Friday, September 19, 2014

The morning after

So Scotland stays part of the UK.

Wisdom after the event is pretty useless, but I guessed at a 45/55 split in favour of remaining (a YouGov app asked me the day before). There was no real intuition there, just a guess that the final result would be a little bit more "conservative" than the polls were suggesting, as people lost their nerve (or as undecided voters thought it was best to go with the status quo). It was much closer than the referendum on electoral reform ....

My thoughts this morning? The three "English" parties have no electoral mandate to offer increased devolution of powers. The settlement that permits public (government) spending to be 20% higher in Scotland is, at least to my mind, undemocratic and an example of the unaccountability of central government. And nobody ever asked us if we still wanted a union with a country so eager to bite the hand that feeds (did I mention that you pay five times more to be a student in Scotland if you are from England than if you are from a qualifying EU country? Source). Those are just a couple of the points relevant to this issue which illustrate how Westminster and the political process in general is also disengaged from the electorate that didn't get to vote. As was commented by another English friend, "When do WE get to vote for independence?"

The turnout in the referendum was over 84%. The last time the UK saw a turnout of this level in a general election was 1950. At the last general election, it was around 65% (source). This shows that people are engaged by political questions, and yet they don't vote in general elections. Why is this? Perhaps because it feels like it makes no difference. Few of the political parties distinguished themselves in this referendum - and yet, there was a genuine sense amongst the voting population in Scotland that they were a part of something. Perhaps it was the very fact that it was largely detached from the Westminster political system - or maybe because, unlike the bulk of votes cast in the general election, it would actually count towards the final result.

Thursday, September 18, 2014

Comment on the referendum

I would rather Scotland stayed. But not at any price. I really dislike the thought of you staying because you've been bribed to do so by the three "English" parties and continuing to have a chip on your shoulder about the English, whilst benefiting even more from the taxes paid south of the border, both direct and indirect (students from England pay more than students from the rest of the EU to study in Scotland - don't tell me there's no way around that). Stay as part of Britain and stop your greetin', or go away and find your own path and stop your greetin'.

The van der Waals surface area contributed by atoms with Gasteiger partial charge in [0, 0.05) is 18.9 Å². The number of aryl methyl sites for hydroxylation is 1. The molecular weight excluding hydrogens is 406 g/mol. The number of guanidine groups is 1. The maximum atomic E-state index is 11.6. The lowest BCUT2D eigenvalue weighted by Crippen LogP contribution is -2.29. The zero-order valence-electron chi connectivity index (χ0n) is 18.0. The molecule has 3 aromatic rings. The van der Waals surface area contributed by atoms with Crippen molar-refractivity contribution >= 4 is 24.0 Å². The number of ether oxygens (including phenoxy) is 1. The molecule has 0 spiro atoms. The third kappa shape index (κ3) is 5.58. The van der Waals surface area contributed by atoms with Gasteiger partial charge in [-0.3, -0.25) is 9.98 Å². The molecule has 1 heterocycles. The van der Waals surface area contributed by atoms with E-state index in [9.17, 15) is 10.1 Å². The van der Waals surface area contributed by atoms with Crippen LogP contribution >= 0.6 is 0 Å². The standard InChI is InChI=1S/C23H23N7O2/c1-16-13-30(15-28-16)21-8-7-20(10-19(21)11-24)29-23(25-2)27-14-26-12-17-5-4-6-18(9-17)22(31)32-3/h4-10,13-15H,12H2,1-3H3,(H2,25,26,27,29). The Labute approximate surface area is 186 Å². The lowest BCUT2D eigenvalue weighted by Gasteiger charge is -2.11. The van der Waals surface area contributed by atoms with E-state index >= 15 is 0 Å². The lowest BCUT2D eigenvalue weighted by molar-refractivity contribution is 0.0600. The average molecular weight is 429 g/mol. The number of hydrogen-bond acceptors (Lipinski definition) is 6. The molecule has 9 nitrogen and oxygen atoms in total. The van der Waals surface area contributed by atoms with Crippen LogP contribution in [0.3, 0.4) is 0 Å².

My father was born in Scotland; my paternal grandmother was a Scot. I am proud of having a Scots heritage. From a Christian point of view, I also have more time for the Reformation as it was expressed in Scotland, and the way it has influenced the ideas of Scots politicians (as opposed to the greedy, self-serving old-boy-ism which shapes too much of English politics and discourse). But the Scotland that I care about was never the one that fell for this vain idea.

Wednesday, September 10, 2014

Who owns sermons?

When someone preaches in a church, who owns the sermon, from a copyright point of view?

It's a more complex question than you might think. Technically, as the person who delivers the sermon, the preacher owns it. And yet, the church is likely to fairly freely make use of it - put recordings on websites, distribute copies of sermon notes, possibly use extracts in various contexts. And also the church has probably paid the speaker to speak. What rights has that bought? Normally it's not a big deal - the preacher and the church exist in a relationship with one another: the church promotes and uses the preacher's teaching material; the preacher is supported by the church. As an example of the lack of clarity about this which exists, in one church I visit, I kind of discovered that although there was no apparent microphone, my talks were being recorded to listen to later. I wasn't particularly bothered, though.

But there are some circumstances when it may become more of an issue. For example, what if the church wants to use the sermons in another context - perhaps for radio broadcasts, or for publication in a book. Who decides? If royalties are generated, who should get them? Or supposing there is a breakdown in the relationship between church and preacher? This article in Christianity Today discusses the issue. It suggests that the most natural approach is probably to consider that the copyright is owned by the speaker, but he in effect grants the church a royalty-free licence to use his written or recorded material.

What does this mean? It means that the church can basically get on and use the material as they would normally do, and the speaker would implicitly accept that. But the speaker still has control if the church were to decide that it was worth doing something different with the material.

I am involved with a Christian conference, and this raises another bunch of complications. Again, it's reasonable for the conference to use messages from speakers as though this royalty-free licence exists. But since the conference organisation exists in effect as a group of people who make up an ad hoc committee once a year, plus people who work on particular tasks pretty much on their own, how do we decide - or rather, who decides - what use the conference can reasonably make of material that's produced? To what extent should we be telling the speaker exactly how their sermon is to be used? Ideas on a postcard, please ....